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From an earlier post about trying to improve my sites performance I have been looking at HTTP compression. I have read about setting it up in IIS but it seems to be a global thing for all IIS application pools I may not be allowed to do this as there is another site running on it as well. I then saw some code to put in global.asax to achieve the same thing on a per website basis.

See Here http://www.stardeveloper.com/articles/display.html?article=2007110401&page=1][1]

Is this as good as the setup in IIS? How dramatic is the effect? Any known issues?

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6 Answers 6

up vote 4 down vote accepted

If you move forward with this, I'd suggest implementing a HttpModule versus global.asax. The HttpModule allows you to disable compression with a config change versus rebuilding and allows you to monkey with your compression Assembly separate from your web app.

Rich Crane has a pretty nice 2.0 module here: http://www.codeplex.com/httpcompression/ if you want to get up and running fast.

The blowery project Steven Rogers mentioned is a HttpModule as well.

Otherwise, writing your own is pretty straightforward. A HttpModule gives you the same events as global.asax - BeginRequest, EndRequest, and finer grained events like PostReleaseRequestState and PreSendRequestHeaders which you may need to iron out all the wrinkles.

As far as IIS compression verus HttpModule, IIS is definitely easier since you don't have to fuss with yet another Assembly. I've used both methods with business apps and both perform about equally under load testing. If IIS is available, I'd say use it.

Between 60 and 80% compression for HTML, JS, CSS, and XML files is common with gzip. Keep in mind a lot of your payload may be images and multimedia objects which are much harder to compress.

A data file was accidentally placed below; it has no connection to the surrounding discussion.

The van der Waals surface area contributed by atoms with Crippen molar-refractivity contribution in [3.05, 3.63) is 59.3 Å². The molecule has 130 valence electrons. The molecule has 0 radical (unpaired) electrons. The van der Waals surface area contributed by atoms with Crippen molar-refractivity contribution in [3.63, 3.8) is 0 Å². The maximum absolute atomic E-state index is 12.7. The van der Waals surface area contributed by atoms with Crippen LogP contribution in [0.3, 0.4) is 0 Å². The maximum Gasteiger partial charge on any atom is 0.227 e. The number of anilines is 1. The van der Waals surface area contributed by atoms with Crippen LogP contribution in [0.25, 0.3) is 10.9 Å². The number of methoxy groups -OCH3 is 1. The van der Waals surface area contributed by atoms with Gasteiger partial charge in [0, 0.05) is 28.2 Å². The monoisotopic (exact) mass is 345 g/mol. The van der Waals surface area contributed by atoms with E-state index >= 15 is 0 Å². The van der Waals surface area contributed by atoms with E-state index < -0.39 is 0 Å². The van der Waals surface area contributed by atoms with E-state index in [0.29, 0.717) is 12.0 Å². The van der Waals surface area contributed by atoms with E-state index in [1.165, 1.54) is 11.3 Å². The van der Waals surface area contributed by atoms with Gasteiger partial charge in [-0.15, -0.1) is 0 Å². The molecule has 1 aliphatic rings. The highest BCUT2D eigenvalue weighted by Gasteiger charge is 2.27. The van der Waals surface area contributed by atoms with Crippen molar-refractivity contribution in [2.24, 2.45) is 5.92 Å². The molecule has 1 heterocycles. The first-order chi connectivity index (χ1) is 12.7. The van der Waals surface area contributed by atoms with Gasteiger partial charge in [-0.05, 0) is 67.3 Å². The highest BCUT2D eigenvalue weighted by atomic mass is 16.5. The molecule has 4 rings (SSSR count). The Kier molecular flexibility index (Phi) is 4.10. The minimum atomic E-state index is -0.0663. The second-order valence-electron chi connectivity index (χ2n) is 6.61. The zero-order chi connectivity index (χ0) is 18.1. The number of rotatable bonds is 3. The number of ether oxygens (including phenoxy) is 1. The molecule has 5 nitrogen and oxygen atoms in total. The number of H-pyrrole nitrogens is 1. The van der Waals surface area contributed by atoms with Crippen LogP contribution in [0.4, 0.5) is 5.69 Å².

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We've used this compression utility at my job for a while. Pretty good.

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I think the Global.asax option will be a good if you are in a shared hosting environment for example, where you don't have access to IIS configuration.

IIS 6 provides basic compression support, but if you're already in IIS 7, it provides you great HTTP compression support, you can define which files get compressed based on their MIME type in your configuration files...

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It achieves essentially the same thing as IIS compression - both end up sending the response with gzip compression. I've recently implemented this method, and it consistently reduces response size by 60% with no performance impact worth worrying about.

There are a few possible issues. Firstly, you need to be careful about output caching. You need to use a custom VaryBy to make sure that different versions are cached for requests with different Accept-Encoding headers. Otherwise, if the compressed version is cached then all users will receive it, whether or not their browser can accept it.

Secondly, GZipStream will sometimes truncate the last few characters from the response if you use Response.End or Response.Flush, because the stream isn't closed until too late. I'm not aware of any nice solution to this.

Finally, this will only compress your HTML. Any CSS or Javascript files will be served normally. You'd need to, for example, serve those files via a custom IHttpHandler to compress them.

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There are issues with JavaScript and VBScript. The JavaScript problem has been confirmed in a comment by xxldaniel on a codinghorror article, and I had issues with VBScript (for M$ Office automation) using a JSON-like "Scripting.Dictionary" with "Microsoft.XMLHTTP" request.

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You may try mod_gzip modules. It uses managed ZLib version and allows highly adjustable configuration. Syntax is compatible with the same named Apache module and even extended. So for example you could set different compression level for different mime types and so on.

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